Popular TV show sees foreigners discuss range of topics in Chinese, Xing Wen reports.
The surroundings are Spartan. A dark high-ceilinged, storehouse-like room with sets and props that, under no circumstances, could be described as lavish. The centerpiece is a paint-shedding rectangular conference table, decorated, if that is the right word, with a red tablecloth and 15 or so cumbersome wooden chairs.
But first impressions can be deceptive. This is the unlikely threadbare setting for a popular TV show that focuses the viewer's attention on what is important, and that is the show's content. Informal Talks was created by Hubei Satellite TV and the acclaim with which it has been greeted shows that it is furnishing the mind, if not the set. The show has scored at least 9 out of 10 for each season on China's review aggregator site, Douban. Its fifth season aired on Chinese video streaming platform, Bilibili, on May 17.
First aired in 2015, the show gathers a panel of non-Chinese young men to share their insights on a range of topics, some mundane, some profound, such as table manners, wedding customs, folklore and other cultural elements from their own countries, engaging in debate on a wide variety of issues from their different perspectives, all in Chinese.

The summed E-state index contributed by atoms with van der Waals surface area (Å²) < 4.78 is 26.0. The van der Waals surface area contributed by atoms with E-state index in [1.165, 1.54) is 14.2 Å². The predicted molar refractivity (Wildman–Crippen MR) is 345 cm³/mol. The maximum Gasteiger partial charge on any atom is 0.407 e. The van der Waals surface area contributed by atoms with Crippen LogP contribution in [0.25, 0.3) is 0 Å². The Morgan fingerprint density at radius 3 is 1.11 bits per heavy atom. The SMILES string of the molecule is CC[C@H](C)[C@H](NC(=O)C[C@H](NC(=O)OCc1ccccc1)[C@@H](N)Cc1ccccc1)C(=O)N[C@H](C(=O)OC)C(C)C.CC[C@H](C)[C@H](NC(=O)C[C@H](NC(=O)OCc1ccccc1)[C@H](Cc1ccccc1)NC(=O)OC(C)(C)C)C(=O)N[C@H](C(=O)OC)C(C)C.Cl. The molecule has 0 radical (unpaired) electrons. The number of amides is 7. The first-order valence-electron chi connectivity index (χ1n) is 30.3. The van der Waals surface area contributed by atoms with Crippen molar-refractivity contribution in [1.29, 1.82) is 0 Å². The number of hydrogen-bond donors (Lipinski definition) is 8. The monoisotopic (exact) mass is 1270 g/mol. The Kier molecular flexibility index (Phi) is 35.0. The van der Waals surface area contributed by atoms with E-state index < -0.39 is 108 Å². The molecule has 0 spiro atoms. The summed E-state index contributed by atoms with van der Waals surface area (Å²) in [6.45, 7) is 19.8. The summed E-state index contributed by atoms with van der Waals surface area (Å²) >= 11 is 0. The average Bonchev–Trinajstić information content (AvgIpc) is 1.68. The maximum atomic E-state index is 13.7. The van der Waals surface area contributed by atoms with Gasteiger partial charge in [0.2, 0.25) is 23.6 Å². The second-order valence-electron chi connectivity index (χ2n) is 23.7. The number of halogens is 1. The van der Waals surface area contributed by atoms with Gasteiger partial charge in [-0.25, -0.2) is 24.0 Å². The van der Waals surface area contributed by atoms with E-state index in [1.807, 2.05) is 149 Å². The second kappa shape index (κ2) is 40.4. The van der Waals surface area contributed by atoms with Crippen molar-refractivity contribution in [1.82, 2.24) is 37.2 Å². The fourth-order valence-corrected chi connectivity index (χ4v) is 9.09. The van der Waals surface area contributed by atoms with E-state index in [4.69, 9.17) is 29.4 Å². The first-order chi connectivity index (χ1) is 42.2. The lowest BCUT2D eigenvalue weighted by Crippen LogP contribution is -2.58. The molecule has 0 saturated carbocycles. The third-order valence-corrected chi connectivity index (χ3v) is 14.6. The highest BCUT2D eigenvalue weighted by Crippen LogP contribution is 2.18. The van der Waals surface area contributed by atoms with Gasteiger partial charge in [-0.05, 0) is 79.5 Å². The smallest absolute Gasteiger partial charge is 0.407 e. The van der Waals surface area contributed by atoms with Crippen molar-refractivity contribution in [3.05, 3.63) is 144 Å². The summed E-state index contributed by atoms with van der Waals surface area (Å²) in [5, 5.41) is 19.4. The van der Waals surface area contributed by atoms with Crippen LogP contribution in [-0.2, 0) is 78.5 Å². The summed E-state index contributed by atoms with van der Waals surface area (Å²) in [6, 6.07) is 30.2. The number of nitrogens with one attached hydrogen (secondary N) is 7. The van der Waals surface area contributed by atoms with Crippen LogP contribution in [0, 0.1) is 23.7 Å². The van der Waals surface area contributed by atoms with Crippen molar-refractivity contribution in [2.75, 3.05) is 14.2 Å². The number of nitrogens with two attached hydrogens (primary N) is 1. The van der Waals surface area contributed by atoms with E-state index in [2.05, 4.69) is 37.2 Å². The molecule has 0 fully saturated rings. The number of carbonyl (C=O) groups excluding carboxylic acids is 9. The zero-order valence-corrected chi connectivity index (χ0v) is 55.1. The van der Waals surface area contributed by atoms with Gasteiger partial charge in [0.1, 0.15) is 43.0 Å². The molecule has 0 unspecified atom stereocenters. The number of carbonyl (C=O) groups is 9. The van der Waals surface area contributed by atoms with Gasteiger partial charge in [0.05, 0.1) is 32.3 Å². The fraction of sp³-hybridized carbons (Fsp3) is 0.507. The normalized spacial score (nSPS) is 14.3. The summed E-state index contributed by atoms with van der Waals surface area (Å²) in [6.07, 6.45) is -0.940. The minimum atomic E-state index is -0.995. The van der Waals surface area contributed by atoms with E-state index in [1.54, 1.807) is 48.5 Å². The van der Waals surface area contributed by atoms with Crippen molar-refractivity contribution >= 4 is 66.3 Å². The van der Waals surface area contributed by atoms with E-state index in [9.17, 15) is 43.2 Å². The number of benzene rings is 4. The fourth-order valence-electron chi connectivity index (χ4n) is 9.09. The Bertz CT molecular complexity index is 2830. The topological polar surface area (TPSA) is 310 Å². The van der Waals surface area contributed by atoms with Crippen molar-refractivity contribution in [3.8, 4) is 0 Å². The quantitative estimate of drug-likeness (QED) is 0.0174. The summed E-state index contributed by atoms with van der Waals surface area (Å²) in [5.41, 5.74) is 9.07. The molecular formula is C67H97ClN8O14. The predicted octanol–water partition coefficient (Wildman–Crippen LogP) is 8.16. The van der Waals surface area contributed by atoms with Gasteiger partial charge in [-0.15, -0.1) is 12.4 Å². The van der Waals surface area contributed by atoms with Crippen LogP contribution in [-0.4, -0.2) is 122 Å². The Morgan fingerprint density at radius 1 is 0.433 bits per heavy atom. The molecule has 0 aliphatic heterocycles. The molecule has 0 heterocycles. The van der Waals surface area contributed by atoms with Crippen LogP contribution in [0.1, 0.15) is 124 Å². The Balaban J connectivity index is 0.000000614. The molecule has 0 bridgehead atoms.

Its producer Yu Qing says when choosing the topics, they give priority to those that concerned the younger generation of Chinese.
Da Zuo, the show's host, says he browses through comments on review websites and collects practical feedback from the viewers.
"I hope that, during the discussions, I can put forth some questions from the perspective of Chinese audiences and help them to understand the subject through the show," he says. "We aim to clear up some misunderstandings among people from different cultural backgrounds via free-flowing exchanges in the studio."
To better engage himself in the talks, the host has been motivated to expand his range of knowledge by reading books about the histories of different European cultures or such classics as A Brief History of Time by Stephen Hawking.
Keeping it real
Chen Ming, a teacher with the School of Journalism and Communication at Wuhan University, acts as the secretary-general in the show who usually sums up panelists' opinions and gives learned explanations for certain social phenomenon related to each topic discussed in the show, making it easier for the audience to comprehend their conversations.